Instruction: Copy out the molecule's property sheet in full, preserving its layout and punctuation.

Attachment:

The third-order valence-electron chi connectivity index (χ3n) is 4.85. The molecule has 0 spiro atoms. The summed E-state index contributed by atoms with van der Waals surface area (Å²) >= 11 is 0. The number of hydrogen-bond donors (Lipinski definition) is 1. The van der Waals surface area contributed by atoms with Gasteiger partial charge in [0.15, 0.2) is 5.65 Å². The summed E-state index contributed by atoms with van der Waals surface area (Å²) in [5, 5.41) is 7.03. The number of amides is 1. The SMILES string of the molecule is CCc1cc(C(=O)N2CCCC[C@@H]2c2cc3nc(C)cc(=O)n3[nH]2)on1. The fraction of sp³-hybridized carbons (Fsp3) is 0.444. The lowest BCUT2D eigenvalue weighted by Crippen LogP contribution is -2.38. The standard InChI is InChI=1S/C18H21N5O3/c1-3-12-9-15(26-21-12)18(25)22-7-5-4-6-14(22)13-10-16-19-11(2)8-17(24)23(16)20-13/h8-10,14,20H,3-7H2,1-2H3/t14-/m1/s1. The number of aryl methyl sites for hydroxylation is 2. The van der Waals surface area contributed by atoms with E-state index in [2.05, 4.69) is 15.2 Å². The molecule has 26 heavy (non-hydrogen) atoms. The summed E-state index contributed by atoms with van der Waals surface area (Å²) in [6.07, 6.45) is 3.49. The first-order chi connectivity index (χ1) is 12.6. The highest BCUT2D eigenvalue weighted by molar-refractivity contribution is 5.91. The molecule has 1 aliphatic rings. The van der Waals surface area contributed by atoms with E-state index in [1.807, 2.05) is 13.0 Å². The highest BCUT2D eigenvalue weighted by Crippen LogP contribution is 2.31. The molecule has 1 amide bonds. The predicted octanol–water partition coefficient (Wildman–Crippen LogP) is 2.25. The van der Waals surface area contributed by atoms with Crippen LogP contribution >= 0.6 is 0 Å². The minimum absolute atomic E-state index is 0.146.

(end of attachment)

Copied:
The third-order valence-electron chi connectivity index (χ3n) is 4.85. The molecule has 0 spiro atoms. The summed E-state index contributed by atoms with van der Waals surface area (Å²) >= 11 is 0. The number of hydrogen-bond donors (Lipinski definition) is 1. The van der Waals surface area contributed by atoms with Gasteiger partial charge in [0.15, 0.2) is 5.65 Å². The summed E-state index contributed by atoms with van der Waals surface area (Å²) in [5, 5.41) is 7.03. The number of amides is 1. The SMILES string of the molecule is CCc1cc(C(=O)N2CCCC[C@@H]2c2cc3nc(C)cc(=O)n3[nH]2)on1. The fraction of sp³-hybridized carbons (Fsp3) is 0.444. The lowest BCUT2D eigenvalue weighted by Crippen LogP contribution is -2.38. The standard InChI is InChI=1S/C18H21N5O3/c1-3-12-9-15(26-21-12)18(25)22-7-5-4-6-14(22)13-10-16-19-11(2)8-17(24)23(16)20-13/h8-10,14,20H,3-7H2,1-2H3/t14-/m1/s1. The number of aryl methyl sites for hydroxylation is 2. The van der Waals surface area contributed by atoms with E-state index in [2.05, 4.69) is 15.2 Å². The molecule has 26 heavy (non-hydrogen) atoms. The summed E-state index contributed by atoms with van der Waals surface area (Å²) in [6.07, 6.45) is 3.49. The first-order chi connectivity index (χ1) is 12.6. The highest BCUT2D eigenvalue weighted by molar-refractivity contribution is 5.91. The molecule has 1 aliphatic rings. The van der Waals surface area contributed by atoms with E-state index in [1.807, 2.05) is 13.0 Å². The highest BCUT2D eigenvalue weighted by Crippen LogP contribution is 2.31. The molecule has 1 amide bonds. The predicted octanol–water partition coefficient (Wildman–Crippen LogP) is 2.25. The van der Waals surface area contributed by atoms with Crippen LogP contribution >= 0.6 is 0 Å². The minimum absolute atomic E-state index is 0.146.